Population conference stirs fertile minds 


The Australian Population Association's 14th Biennial Conference ended with plenty of questions, reinforcing the contentious nature of topics surrounding demography in the 21st Century.

The conference, held in Alice Springs last week, attracted more than 200 national and international academics, researchers and industry specialists.

Australia's challenges were well documented with the ageing workforce, drug use, low fertility and diabetes discussed at the four-day event.

Indigenous demography, demography of Australia's northern neighbours and policy responses to demographic change were three streams explored.

Charles Darwin University's School for Social and Policy Research provided in-kind support to the conference and researchers tackled many national issues including Indigenous urbanisation, nursing shortages, mobile classrooms and town planning and statistical methods.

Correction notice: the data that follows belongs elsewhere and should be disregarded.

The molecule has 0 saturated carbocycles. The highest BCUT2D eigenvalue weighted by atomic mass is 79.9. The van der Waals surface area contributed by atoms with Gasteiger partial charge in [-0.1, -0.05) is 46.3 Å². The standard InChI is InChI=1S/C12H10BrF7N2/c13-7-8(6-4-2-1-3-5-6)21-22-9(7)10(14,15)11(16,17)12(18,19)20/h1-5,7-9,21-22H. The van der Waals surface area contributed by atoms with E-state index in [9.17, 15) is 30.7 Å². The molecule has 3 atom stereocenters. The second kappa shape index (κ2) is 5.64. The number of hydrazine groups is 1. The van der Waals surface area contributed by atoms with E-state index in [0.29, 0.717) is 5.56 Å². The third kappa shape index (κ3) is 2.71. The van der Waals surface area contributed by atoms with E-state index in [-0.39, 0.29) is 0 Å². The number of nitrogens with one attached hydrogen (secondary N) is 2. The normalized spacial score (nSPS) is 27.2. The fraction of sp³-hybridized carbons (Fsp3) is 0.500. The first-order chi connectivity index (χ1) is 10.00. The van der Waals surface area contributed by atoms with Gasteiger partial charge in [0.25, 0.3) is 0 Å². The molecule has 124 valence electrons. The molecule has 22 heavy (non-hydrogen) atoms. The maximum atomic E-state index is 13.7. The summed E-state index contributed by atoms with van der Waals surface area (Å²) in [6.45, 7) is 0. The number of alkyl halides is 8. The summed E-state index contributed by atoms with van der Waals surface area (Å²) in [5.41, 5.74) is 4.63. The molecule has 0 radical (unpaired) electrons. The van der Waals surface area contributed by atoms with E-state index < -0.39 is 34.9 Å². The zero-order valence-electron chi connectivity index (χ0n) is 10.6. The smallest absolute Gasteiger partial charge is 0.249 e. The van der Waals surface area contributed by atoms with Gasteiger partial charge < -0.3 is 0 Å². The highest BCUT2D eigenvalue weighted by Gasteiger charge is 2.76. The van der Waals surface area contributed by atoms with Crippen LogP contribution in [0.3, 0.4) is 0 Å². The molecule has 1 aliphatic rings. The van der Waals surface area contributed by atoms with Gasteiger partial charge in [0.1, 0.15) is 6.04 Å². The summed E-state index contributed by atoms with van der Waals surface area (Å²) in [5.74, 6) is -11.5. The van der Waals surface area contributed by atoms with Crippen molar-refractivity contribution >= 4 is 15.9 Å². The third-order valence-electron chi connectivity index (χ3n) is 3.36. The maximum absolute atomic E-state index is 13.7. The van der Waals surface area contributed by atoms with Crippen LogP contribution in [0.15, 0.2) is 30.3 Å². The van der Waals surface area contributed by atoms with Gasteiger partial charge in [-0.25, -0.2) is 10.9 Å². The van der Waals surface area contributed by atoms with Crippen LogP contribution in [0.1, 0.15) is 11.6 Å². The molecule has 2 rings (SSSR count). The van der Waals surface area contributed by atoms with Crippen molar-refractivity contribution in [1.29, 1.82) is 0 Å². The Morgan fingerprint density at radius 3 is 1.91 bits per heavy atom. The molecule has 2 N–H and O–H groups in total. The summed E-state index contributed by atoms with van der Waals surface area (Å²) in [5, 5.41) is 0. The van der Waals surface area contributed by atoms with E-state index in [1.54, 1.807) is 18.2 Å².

Strong media interest reinforced the importance of these issues in public debate and policy development.

The conference was sponsored by the Northern Territory Government, the Department of Immigration and Citizenship, the Bureau of Statistics and the Desert Knowledge Cooperative Research Centre.

Mr Andrew Taylor, Chair of the organising committee of the conference, said it demonstrated important contemporary demographic issues.

“Our research has helped to inform and broaden territory and national policy debate around key issues like urban drift, the value of Census information, our rapidly ageing population and the double-edged sword of a booming economy with a lack of workers,” he said.

He was one of eight CDU researchers who spoke at the event.

Others included Professor Stephen Garnett and Dr Kate Golebiowska, who spoke about the challenges of stemming nursing turnover in the Territory and the movement intentions of international nurses and midwives working in the Territory

Dr Nick McTurk addressed a radical education initiative that involves mobile professionals training regional support workers to improve early childhood Indigenous education.

Professor Tony Barnes raised concerns about the rapidly ageing Northern Territory workforce and the potential economic implications if the workforce failed to expand in the near future.

Mary Beneforti, adjunct researcher with CDU, discussed how ABS population data might be selling the Northern Territory short by undercounting the Indigenous population.